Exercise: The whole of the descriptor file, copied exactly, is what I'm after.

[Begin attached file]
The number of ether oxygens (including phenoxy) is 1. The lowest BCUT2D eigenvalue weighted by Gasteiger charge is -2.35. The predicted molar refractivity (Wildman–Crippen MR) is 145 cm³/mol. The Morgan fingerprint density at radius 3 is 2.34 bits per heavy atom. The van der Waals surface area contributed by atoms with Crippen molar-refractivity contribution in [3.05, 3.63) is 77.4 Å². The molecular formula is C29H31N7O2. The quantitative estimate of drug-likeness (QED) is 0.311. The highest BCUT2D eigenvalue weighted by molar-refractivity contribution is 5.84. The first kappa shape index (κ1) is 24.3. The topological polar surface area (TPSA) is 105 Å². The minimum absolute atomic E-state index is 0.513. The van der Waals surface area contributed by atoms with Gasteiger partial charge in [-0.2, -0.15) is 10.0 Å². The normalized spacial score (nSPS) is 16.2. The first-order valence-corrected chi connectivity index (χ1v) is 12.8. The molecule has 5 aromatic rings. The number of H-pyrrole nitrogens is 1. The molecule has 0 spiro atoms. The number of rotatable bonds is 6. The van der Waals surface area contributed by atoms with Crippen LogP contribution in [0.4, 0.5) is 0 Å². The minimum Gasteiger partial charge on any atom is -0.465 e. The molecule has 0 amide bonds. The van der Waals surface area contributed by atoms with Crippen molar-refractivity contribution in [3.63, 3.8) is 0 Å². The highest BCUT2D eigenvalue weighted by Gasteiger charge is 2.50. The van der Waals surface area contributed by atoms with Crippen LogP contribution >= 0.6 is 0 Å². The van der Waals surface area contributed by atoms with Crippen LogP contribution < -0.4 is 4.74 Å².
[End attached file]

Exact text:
The number of ether oxygens (including phenoxy) is 1. The lowest BCUT2D eigenvalue weighted by Gasteiger charge is -2.35. The predicted molar refractivity (Wildman–Crippen MR) is 145 cm³/mol. The Morgan fingerprint density at radius 3 is 2.34 bits per heavy atom. The van der Waals surface area contributed by atoms with Crippen molar-refractivity contribution in [3.05, 3.63) is 77.4 Å². The molecular formula is C29H31N7O2. The quantitative estimate of drug-likeness (QED) is 0.311. The highest BCUT2D eigenvalue weighted by molar-refractivity contribution is 5.84. The first kappa shape index (κ1) is 24.3. The topological polar surface area (TPSA) is 105 Å². The minimum absolute atomic E-state index is 0.513. The van der Waals surface area contributed by atoms with Gasteiger partial charge in [-0.2, -0.15) is 10.0 Å². The normalized spacial score (nSPS) is 16.2. The first-order valence-corrected chi connectivity index (χ1v) is 12.8. The molecule has 5 aromatic rings. The number of H-pyrrole nitrogens is 1. The molecule has 0 spiro atoms. The number of rotatable bonds is 6. The van der Waals surface area contributed by atoms with Crippen LogP contribution in [0.4, 0.5) is 0 Å². The minimum Gasteiger partial charge on any atom is -0.465 e. The molecule has 0 amide bonds. The van der Waals surface area contributed by atoms with Crippen molar-refractivity contribution in [3.63, 3.8) is 0 Å². The highest BCUT2D eigenvalue weighted by Gasteiger charge is 2.50. The van der Waals surface area contributed by atoms with Crippen LogP contribution >= 0.6 is 0 Å². The van der Waals surface area contributed by atoms with Crippen LogP contribution < -0.4 is 4.74 Å².